A gas that was formerly known for its noxious qualities could help people with diabetes recover from common heart and blood vessel complications, concludes research led by the University of Exeter Medical School.
The research could help pave the way to new treatments for some of the most common complications association with diabetes. Heart problems are a common cause of disability and death in people with diabetes, and are expected to rise still further with increasing rates of obesity. Currently, 79% of the £14 billion spent on treating diabetes in the NHS is spent on treating complications.
Laboratory research published in Pharmacological Research and funded by the European Union and Medical Research Council has yielded promising results from new drugs which selectively target minute quantities of the foul smelling gas hydrogen sulfide inside blood vessel cells. Research indicates the drugs AP39 and AP123 could help prevent sugar (glucose) from damaging endothelial cells, which line blood vessels and form an interface that regulates the exchanges of materials such as oxygen and food metabolites between blood and surrounding tissue.
People with diabetes have an excess of glucose in their blood (hyperglycaemia). This leads to the mitochondria, the "power house" of the cell which normally regulates energy production and use inside cells very tightly, becoming inefficient and leaky. They then produce highly toxic metabolites of oxygen (free radicals). The resulting toxicity to the mitochondria in the endothelial cells damages blood vessels in the circulation and the heart. This can deprive organs of the blood they need to function, potentially resulting in kidney disease or retinopathy, whicn cause blindness. Around 1,280 cases of blindness causes by diabetes each year in England alone, with a further 4,200 people identified as at risk of vision loss from this cause. Damaged blood vessels can also contribute to kidney disease, which can affect up to one in three people with diabetes.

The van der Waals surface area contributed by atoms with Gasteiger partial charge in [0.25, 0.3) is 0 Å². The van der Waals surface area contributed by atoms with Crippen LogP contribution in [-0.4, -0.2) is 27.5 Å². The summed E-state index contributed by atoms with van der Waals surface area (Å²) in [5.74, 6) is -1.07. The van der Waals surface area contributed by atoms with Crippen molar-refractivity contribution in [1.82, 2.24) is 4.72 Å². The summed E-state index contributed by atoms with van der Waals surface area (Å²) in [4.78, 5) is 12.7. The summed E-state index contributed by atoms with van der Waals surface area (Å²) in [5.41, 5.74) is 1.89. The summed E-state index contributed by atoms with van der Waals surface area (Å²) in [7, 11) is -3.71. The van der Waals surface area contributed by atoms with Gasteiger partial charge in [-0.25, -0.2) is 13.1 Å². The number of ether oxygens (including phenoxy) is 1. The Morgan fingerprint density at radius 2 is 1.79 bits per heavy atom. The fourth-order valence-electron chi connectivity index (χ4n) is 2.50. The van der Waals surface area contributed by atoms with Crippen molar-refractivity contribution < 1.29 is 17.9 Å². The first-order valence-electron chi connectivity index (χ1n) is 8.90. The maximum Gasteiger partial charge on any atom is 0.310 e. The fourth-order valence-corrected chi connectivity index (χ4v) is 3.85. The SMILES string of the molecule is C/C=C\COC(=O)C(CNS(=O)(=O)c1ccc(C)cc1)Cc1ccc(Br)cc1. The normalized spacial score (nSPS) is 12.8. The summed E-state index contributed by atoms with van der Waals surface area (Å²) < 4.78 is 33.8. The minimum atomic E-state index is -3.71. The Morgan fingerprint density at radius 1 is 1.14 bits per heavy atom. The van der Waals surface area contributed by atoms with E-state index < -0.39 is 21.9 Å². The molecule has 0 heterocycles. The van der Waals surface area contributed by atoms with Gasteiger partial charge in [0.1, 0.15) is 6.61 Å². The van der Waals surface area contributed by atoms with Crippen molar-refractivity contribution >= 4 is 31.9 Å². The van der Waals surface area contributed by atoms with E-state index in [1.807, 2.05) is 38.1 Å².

Now, research using endothelial cells isolated from the small blood vessels in the brains of mice has revealed that carefully targeting minute quantities of hydrogen sulfide to the mitochondria inside cells using AP39 or AP123 restored the efficiency of the mitochondria and prevented hyperglycaemia-induced build up of free radicals. The team found that the effects of the drugs were long-lasting, suggesting that they could help to treat heart problems and blood vessel complications that occur in the heart, kidney and eyes of people with diabetes.
Professor Matthew Whiteman, of the University of Exeter Medical School, who led the study, said: "We're producing a growing body of evidence that hydrogen sulfide can have a range of health benefits, when carefully administered in minute doses in a highly targeted way in the body. Mitochondria can even make their own hydrogen sulfide and use it as a 'fuel' to keep metabolism efficient. When this 'fuel' is lost, mitochondria, cells, blood vessels and tissues are damaged. We previously showed that replacing the lost hydrogen sulfide with AP39 reversed this damage in cardiac arrest, hypertension and kidney failure damage and this current study adds AP123 to our portfolio of promising new drugs for diabetes.
"Some people find it amusing that a substance with such a bad reputation can produce these benefits, but nearly every cell in our body makes and responds to tiny amounts of hydrogen sulfide and we have at least three distinct pathways for making this gas in very small quantities so it is very important. We must now continue working hard towards taking our findings forward in humans."
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